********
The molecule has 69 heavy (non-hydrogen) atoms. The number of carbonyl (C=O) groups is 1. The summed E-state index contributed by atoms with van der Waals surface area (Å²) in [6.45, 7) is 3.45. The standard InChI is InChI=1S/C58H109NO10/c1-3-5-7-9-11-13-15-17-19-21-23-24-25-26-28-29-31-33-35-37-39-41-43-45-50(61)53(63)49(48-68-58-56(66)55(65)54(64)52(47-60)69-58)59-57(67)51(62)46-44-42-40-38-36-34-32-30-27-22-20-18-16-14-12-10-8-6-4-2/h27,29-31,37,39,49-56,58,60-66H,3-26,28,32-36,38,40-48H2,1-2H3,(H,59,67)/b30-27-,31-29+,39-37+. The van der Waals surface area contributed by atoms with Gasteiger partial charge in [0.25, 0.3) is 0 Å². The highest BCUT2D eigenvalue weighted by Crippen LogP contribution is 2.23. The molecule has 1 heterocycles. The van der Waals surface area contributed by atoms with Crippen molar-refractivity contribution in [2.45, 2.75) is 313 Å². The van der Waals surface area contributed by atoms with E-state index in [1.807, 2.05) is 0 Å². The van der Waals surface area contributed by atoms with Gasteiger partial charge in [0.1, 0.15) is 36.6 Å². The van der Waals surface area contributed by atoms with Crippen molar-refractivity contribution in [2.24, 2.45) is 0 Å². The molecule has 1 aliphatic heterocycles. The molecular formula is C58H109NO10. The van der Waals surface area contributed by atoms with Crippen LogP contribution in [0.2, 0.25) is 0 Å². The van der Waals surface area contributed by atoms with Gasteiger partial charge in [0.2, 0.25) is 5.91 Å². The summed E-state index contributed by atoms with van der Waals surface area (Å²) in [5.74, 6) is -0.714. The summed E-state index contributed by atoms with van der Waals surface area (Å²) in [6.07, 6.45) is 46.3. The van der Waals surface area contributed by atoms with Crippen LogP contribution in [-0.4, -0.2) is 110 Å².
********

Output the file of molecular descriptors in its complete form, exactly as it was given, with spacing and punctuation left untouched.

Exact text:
The molecule has 69 heavy (non-hydrogen) atoms. The number of carbonyl (C=O) groups is 1. The summed E-state index contributed by atoms with van der Waals surface area (Å²) in [6.45, 7) is 3.45. The standard InChI is InChI=1S/C58H109NO10/c1-3-5-7-9-11-13-15-17-19-21-23-24-25-26-28-29-31-33-35-37-39-41-43-45-50(61)53(63)49(48-68-58-56(66)55(65)54(64)52(47-60)69-58)59-57(67)51(62)46-44-42-40-38-36-34-32-30-27-22-20-18-16-14-12-10-8-6-4-2/h27,29-31,37,39,49-56,58,60-66H,3-26,28,32-36,38,40-48H2,1-2H3,(H,59,67)/b30-27-,31-29+,39-37+. The van der Waals surface area contributed by atoms with Gasteiger partial charge in [0.25, 0.3) is 0 Å². The highest BCUT2D eigenvalue weighted by Crippen LogP contribution is 2.23. The molecule has 1 heterocycles. The van der Waals surface area contributed by atoms with Crippen molar-refractivity contribution in [2.45, 2.75) is 313 Å². The van der Waals surface area contributed by atoms with E-state index in [1.807, 2.05) is 0 Å². The van der Waals surface area contributed by atoms with Gasteiger partial charge in [0.1, 0.15) is 36.6 Å². The van der Waals surface area contributed by atoms with Crippen molar-refractivity contribution in [2.24, 2.45) is 0 Å². The molecule has 1 aliphatic heterocycles. The molecular formula is C58H109NO10. The van der Waals surface area contributed by atoms with Crippen LogP contribution in [0.2, 0.25) is 0 Å². The van der Waals surface area contributed by atoms with Gasteiger partial charge in [0.2, 0.25) is 5.91 Å². The summed E-state index contributed by atoms with van der Waals surface area (Å²) in [5.74, 6) is -0.714. The summed E-state index contributed by atoms with van der Waals surface area (Å²) in [6.07, 6.45) is 46.3. The van der Waals surface area contributed by atoms with Crippen LogP contribution in [-0.4, -0.2) is 110 Å².